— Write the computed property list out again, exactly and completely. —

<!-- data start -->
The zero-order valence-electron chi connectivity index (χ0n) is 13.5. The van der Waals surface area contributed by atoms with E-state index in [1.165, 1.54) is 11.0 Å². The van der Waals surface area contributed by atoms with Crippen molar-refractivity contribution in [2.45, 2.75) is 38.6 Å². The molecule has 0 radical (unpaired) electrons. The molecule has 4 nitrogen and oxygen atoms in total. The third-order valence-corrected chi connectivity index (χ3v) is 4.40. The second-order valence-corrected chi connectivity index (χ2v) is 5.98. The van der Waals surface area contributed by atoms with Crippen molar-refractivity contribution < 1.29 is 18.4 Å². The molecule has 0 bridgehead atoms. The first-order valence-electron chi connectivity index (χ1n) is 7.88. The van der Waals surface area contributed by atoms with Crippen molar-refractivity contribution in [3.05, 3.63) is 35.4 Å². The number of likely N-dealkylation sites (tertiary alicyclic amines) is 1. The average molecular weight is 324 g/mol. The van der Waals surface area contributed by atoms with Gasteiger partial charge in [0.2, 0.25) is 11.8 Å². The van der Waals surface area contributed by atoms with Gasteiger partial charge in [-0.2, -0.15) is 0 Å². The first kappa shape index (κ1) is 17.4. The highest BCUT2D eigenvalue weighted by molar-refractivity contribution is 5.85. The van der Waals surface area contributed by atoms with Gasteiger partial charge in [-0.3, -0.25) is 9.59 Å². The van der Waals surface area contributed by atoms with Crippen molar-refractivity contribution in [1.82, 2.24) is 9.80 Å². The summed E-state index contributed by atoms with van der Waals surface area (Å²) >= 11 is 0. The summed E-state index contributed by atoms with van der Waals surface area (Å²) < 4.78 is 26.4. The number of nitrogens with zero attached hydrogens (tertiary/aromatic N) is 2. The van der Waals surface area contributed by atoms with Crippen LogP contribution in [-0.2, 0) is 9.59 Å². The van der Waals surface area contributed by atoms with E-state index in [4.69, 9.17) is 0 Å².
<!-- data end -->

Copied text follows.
The zero-order valence-electron chi connectivity index (χ0n) is 13.5. The van der Waals surface area contributed by atoms with E-state index in [1.165, 1.54) is 11.0 Å². The van der Waals surface area contributed by atoms with Crippen molar-refractivity contribution in [2.45, 2.75) is 38.6 Å². The molecule has 0 radical (unpaired) electrons. The molecule has 4 nitrogen and oxygen atoms in total. The third-order valence-corrected chi connectivity index (χ3v) is 4.40. The second-order valence-corrected chi connectivity index (χ2v) is 5.98. The van der Waals surface area contributed by atoms with Crippen molar-refractivity contribution < 1.29 is 18.4 Å². The molecule has 0 bridgehead atoms. The first-order valence-electron chi connectivity index (χ1n) is 7.88. The van der Waals surface area contributed by atoms with Crippen molar-refractivity contribution in [3.05, 3.63) is 35.4 Å². The number of likely N-dealkylation sites (tertiary alicyclic amines) is 1. The average molecular weight is 324 g/mol. The van der Waals surface area contributed by atoms with Gasteiger partial charge in [0.2, 0.25) is 11.8 Å². The van der Waals surface area contributed by atoms with Gasteiger partial charge in [-0.2, -0.15) is 0 Å². The first kappa shape index (κ1) is 17.4. The highest BCUT2D eigenvalue weighted by molar-refractivity contribution is 5.85. The van der Waals surface area contributed by atoms with Gasteiger partial charge in [-0.3, -0.25) is 9.59 Å². The van der Waals surface area contributed by atoms with Crippen molar-refractivity contribution in [1.82, 2.24) is 9.80 Å². The summed E-state index contributed by atoms with van der Waals surface area (Å²) >= 11 is 0. The summed E-state index contributed by atoms with van der Waals surface area (Å²) < 4.78 is 26.4. The number of nitrogens with zero attached hydrogens (tertiary/aromatic N) is 2. The van der Waals surface area contributed by atoms with Crippen LogP contribution in [-0.2, 0) is 9.59 Å². The van der Waals surface area contributed by atoms with E-state index in [4.69, 9.17) is 0 Å².